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Richmond's Tourist Info Nest


This impressive nest is located near the tourist info booth situated on Highway 99, just north of the Massey Tunnel. Park in the lot, then walk back a short distance to the nest tree.

It can also be glimpsed on your left as you head south toward the tunnel. Remember, just a glimpse, as it can be quite dangerous to take your eyes off the road for any length of time, especially at Hwy99 speeds!


Please "click" here for eagle nests existance disclaimer.




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West Dyke Trail


Located... at the western foot of Blundell Road, walk north for about a minute and a half from the pump house.

on...

Richmond's West Dyke Trail... Richmond's Terra Nova Park, and adjacent West Dyke and Middle Arm Trails... nature at it's best! The West Dyke Trail connects Terra Nova Park with Garry Point Park.


'click' for close-up Located... about one hundred and fifty paces further north.(About 75 paces past the park bench.)


Info & Richmond's Trail Map


Richmond's West Dyke Trail Nest


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'click' to enlarge View... across the river from Britannia Heritage Shipyard Park (Railway Ave/Westwater Dr).

at...

Steveston Fishing Village & Greenways... Features shops, markets, galleries, restaurants, Public Fish Sales Float, commercial boat tours and the Steveston Museum.


Visitor Info & Map




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Located... 4.0 Km east of Steveston Village, near the foot of No. 3 Rd.

at...

Richmond's South Dyke Trail... for cycling, walking, and river watching, this is the place to be!


'click' to enlarge Located... a little further east, at the foot of No. 3 Rd.


Visitor Info & Map




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As seen... looking north from Finn's Slough, which is located on Dyke Rd. at the southern foot of # 4 Rd.,in Richmond.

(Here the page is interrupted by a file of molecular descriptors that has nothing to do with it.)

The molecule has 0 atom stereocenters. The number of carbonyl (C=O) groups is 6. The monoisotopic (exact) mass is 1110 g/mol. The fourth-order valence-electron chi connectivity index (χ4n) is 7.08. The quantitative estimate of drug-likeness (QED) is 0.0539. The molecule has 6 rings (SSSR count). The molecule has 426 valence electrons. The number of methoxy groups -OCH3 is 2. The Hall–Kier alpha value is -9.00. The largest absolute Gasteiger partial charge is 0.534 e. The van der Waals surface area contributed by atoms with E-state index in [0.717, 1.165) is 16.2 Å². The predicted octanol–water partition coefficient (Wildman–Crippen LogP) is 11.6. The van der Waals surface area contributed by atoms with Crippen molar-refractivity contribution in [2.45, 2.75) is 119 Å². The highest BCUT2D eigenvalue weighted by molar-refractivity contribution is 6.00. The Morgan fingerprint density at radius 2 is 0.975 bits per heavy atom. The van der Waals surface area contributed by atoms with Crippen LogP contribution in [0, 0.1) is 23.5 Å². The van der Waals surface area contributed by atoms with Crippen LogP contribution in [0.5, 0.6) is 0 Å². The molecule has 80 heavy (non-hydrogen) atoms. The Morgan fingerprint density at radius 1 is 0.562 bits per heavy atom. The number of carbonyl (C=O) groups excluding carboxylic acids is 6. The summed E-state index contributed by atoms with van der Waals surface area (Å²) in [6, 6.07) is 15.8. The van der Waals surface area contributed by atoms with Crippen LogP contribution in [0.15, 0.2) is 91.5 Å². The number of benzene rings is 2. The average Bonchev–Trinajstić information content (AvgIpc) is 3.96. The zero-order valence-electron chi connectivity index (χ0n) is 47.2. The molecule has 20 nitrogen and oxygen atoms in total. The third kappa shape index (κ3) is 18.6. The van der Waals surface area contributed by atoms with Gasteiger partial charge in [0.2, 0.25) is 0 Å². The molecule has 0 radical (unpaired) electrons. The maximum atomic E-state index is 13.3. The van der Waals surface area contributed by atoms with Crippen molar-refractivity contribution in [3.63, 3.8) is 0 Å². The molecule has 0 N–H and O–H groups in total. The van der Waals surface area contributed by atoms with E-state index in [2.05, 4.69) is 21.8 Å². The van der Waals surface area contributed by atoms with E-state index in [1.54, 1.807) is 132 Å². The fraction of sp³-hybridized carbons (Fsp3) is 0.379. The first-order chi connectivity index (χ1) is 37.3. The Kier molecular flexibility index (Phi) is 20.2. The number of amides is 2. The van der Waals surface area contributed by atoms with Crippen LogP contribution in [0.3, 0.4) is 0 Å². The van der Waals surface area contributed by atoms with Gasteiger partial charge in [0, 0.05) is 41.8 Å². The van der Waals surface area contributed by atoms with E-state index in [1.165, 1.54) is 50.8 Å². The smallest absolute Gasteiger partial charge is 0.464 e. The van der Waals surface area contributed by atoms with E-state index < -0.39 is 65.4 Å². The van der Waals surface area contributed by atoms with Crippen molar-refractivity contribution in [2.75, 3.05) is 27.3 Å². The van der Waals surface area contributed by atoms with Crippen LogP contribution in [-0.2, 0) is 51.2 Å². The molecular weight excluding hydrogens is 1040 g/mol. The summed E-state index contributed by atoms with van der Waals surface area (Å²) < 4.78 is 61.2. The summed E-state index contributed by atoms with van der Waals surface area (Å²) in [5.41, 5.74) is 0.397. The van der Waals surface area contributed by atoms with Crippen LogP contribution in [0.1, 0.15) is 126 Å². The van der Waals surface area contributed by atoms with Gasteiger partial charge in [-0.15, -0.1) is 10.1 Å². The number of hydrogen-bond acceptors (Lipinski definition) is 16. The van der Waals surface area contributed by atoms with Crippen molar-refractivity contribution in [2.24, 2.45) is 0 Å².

Visitor Info & Map



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Located... just east of Finn's Slough.



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Located... across the river between Shell Rd and # 5 Rd on Dyke Rd.







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Vancouver"s Stanley Park Dining Pavilion


Atop a towering Douglas-fir tree, in a many-peopled area, this nest is located in the Malkin Bowl section of Stanley Park, near The Dining Pavilion. From the steps of The Dining Pavilion look high in the trees, slightly to your left... you'll see it!

Vancouver's Stanley Park... Walk, hike, drive, cycle, roller blade, jog... you can do it all in Stanley Park!

Visitor Info & Map


Stanley Park's Dining Pavilion Eagle




Stanley Park's Cathedral Trail


This nest is high in the upper branches of a towering 500 year old plus Douglas-fir tree. It boasts the distinction of being the oldest and largest averie in Stanley Park. Start your search at the Lost Lagoon entrance to the Cathedral Trail. Proceed to the junction which connects with the Bridle Path and the Lees Trail. The huge Douglas-fir is actually on the Lees Trail. Go right from the Cathedral Trail unto the Lees Trail... it's there, almost immediately, on the left side of the trail. To view the averie, walk up the Bridle Path for a minute or so, then turn around. You'll see the nest high on your left.